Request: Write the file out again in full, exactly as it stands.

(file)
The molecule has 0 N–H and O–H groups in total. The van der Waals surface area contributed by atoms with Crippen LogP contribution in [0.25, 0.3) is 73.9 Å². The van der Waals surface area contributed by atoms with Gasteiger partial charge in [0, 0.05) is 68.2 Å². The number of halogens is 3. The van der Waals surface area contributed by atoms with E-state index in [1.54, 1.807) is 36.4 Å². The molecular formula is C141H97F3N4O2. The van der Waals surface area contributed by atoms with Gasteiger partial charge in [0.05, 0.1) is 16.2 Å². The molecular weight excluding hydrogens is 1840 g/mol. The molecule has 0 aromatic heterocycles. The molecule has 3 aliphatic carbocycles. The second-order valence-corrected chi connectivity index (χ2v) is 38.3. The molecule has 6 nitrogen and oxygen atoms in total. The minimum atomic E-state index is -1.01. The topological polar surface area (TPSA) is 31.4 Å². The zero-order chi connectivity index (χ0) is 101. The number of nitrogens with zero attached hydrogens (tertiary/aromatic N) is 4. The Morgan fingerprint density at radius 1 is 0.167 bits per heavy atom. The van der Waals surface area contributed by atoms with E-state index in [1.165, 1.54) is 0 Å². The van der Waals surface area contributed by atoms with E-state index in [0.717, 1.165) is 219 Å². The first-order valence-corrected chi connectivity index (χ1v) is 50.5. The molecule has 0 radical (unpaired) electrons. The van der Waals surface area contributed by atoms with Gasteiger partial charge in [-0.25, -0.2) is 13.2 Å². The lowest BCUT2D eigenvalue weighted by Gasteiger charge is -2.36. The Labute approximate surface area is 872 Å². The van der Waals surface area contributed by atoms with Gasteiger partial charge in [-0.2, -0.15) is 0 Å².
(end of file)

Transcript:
The molecule has 0 N–H and O–H groups in total. The van der Waals surface area contributed by atoms with Crippen LogP contribution in [0.25, 0.3) is 73.9 Å². The van der Waals surface area contributed by atoms with Gasteiger partial charge in [0, 0.05) is 68.2 Å². The number of halogens is 3. The van der Waals surface area contributed by atoms with E-state index in [1.54, 1.807) is 36.4 Å². The molecular formula is C141H97F3N4O2. The van der Waals surface area contributed by atoms with Gasteiger partial charge in [0.05, 0.1) is 16.2 Å². The molecular weight excluding hydrogens is 1840 g/mol. The molecule has 0 aromatic heterocycles. The molecule has 3 aliphatic carbocycles. The second-order valence-corrected chi connectivity index (χ2v) is 38.3. The molecule has 6 nitrogen and oxygen atoms in total. The minimum atomic E-state index is -1.01. The topological polar surface area (TPSA) is 31.4 Å². The zero-order chi connectivity index (χ0) is 101. The number of nitrogens with zero attached hydrogens (tertiary/aromatic N) is 4. The Morgan fingerprint density at radius 1 is 0.167 bits per heavy atom. The van der Waals surface area contributed by atoms with E-state index in [1.165, 1.54) is 0 Å². The van der Waals surface area contributed by atoms with E-state index in [0.717, 1.165) is 219 Å². The first-order valence-corrected chi connectivity index (χ1v) is 50.5. The molecule has 0 radical (unpaired) electrons. The van der Waals surface area contributed by atoms with Gasteiger partial charge in [-0.25, -0.2) is 13.2 Å². The lowest BCUT2D eigenvalue weighted by Gasteiger charge is -2.36. The Labute approximate surface area is 872 Å². The van der Waals surface area contributed by atoms with Gasteiger partial charge in [-0.2, -0.15) is 0 Å².